Much of the movie’s power comes by way of director Martin Campbell, who recently gave us one of the best James Bond films ever with Casino Royale. And this is material that Campbell is very familiar with, as the film is based on a 1985 BBC miniseries he directed. Campbell certainly knows how to construct a truly tight thriller, and with the screenplay being penned by William Monahan (The Departed, Kingdom of Heaven), it’s easy to see why the finished product is a perfect example of an expertly crafted, traditional thriller.
As someone who did lose more than a little respect for Mel Gibson’s off screen behavior, I was really hoping I would be able to put that aside all that and simply enjoy the same kick ass persona he delivered in such great films like The Road Warrior, Lethal Weapon and Payback. Thankfully, Mel delivered exactly that, as he injects a fantastic mix of menace and sympathy into the role. After seeing the ads for the movie, I was a tad bit worried about having to hear Mel speak in what sounded like the most overdone Boston accent created by any actor, and yet while watching the movie it was never really a problem.
While it doesn’t break any new ground as far as the revenge thriller is concerned, Edge of Darkness is nevertheless a heart-pounding, brutal and thoroughly gripping addition to this subgenre. It really delivers in all the necessary areas, including one of the best climatic showdowns to be seen in any movie of this type. Gibson is in fine form, Winstone is nothing but awesome, Huston is a top-notch despicable villain, and director Martin Campbell once again proves himself to be superb in the crafting of action and tension.
Warner does yet another tremendous job with this Blu-ray release. The Boston setting is captured terrifically, and the film boasts an equal amount of both daytime and nighttime sequences that play off in top notch HD glory. Colors are fantastic, as well. Another grand illustration of why WB is one of the best Blu-ray studios around.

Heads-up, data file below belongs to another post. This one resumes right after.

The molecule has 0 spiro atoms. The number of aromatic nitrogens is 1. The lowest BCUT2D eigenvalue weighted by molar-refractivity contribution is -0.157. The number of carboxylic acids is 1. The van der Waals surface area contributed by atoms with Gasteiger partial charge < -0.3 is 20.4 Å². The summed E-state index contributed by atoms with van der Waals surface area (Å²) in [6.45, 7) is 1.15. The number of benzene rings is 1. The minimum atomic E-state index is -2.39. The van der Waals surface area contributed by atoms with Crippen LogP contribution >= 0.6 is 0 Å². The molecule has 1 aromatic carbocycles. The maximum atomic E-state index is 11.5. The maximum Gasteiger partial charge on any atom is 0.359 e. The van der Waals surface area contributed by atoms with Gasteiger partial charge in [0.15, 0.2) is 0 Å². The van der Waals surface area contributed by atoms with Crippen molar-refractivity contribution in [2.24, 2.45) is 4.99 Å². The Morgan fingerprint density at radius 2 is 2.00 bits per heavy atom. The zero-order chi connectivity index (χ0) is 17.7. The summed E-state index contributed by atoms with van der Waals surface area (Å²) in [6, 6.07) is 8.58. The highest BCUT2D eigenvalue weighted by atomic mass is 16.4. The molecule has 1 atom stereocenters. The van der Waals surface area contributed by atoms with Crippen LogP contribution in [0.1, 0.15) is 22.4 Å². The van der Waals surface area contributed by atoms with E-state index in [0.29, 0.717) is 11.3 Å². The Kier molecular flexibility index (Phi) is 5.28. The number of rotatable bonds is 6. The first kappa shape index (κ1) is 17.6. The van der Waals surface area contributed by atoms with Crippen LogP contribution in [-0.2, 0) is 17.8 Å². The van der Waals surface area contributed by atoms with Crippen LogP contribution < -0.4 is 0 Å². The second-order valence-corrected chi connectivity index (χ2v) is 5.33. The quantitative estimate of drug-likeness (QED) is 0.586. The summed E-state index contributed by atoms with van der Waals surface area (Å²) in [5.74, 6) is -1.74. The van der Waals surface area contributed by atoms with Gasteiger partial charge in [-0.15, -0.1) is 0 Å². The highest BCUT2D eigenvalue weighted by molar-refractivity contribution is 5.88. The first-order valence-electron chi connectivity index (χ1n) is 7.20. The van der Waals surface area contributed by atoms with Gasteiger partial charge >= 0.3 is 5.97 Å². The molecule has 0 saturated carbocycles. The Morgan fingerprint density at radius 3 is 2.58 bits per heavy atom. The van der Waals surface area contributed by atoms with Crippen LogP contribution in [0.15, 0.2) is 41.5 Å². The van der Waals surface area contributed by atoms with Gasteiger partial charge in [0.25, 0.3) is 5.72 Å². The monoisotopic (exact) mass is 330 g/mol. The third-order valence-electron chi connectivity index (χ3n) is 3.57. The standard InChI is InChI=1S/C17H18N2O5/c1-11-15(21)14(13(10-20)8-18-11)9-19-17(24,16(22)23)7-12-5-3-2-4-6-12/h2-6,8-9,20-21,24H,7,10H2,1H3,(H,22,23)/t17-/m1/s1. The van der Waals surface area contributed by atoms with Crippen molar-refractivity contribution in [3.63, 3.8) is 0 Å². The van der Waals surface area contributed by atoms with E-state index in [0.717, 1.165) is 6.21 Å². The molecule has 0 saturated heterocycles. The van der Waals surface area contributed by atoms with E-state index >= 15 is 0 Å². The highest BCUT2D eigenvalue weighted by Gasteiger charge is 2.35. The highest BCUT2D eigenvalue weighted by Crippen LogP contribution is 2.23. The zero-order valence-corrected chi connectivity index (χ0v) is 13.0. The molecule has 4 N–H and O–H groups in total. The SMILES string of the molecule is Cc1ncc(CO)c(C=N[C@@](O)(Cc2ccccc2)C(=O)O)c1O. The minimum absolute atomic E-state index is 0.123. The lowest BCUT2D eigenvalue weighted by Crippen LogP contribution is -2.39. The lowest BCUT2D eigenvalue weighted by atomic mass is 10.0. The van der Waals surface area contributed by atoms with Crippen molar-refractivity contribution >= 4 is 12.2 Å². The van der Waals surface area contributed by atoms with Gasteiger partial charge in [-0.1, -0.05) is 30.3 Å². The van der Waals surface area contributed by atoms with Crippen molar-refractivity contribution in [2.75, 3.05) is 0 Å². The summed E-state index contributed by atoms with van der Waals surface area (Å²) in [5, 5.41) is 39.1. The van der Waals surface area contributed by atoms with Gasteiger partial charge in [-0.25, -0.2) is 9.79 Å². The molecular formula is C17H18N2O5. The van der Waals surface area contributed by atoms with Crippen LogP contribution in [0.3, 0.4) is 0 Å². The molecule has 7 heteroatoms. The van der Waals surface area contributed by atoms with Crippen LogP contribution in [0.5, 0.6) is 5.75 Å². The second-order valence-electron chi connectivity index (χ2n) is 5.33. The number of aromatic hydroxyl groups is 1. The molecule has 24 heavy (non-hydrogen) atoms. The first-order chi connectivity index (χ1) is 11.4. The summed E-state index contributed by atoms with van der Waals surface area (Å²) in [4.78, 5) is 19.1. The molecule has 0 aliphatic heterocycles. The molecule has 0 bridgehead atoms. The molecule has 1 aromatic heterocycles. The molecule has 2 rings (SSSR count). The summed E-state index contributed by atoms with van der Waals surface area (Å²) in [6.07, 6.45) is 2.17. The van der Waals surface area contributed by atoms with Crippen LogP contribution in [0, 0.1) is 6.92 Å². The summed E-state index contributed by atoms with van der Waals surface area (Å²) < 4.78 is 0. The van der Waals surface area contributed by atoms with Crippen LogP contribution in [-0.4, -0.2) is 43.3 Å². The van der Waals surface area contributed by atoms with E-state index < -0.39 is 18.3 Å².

We get one intense DTS HD mix to accompany one intense movie. While not necessarily action packed, the movie does offer nice bonuses for the sound mix to work with. The most fantastic example is the score by Howard Shore, who continues to be my favorite film composer when it comes to suspense thrillers (his scores for Se7en, Panic Room and The Silence of the Lambs speak for themselves). And when the film’s brutal violence takes center stage, believe me when I say that you will feel the effect of every such sequence, particularly in the climatic confrontation. Dialogue delivery is thoroughly superb as well.
Included on the Blu-ray is 30 minutes worth of behind the scenes featurettes entitled “Focus Points”, which covers a wide range of topics including the re-envisioning of the British mini-series to Mel’s return to acting. Also featured are Additional/Alternate Scenes.
There’s also a Bonus Disc containing both the DVD version and a Digital Copy version for you to download to your PC/portable device.
I wasn’t really expecting to be blown away by Edge of Darkness, and as a result I was quite surprised by how effective it turned out to be. Mel Gibson proves that he can still kick major ass, and director Martin Campbell handles this material perfectly. Definitely a must see for fans of this subgenre.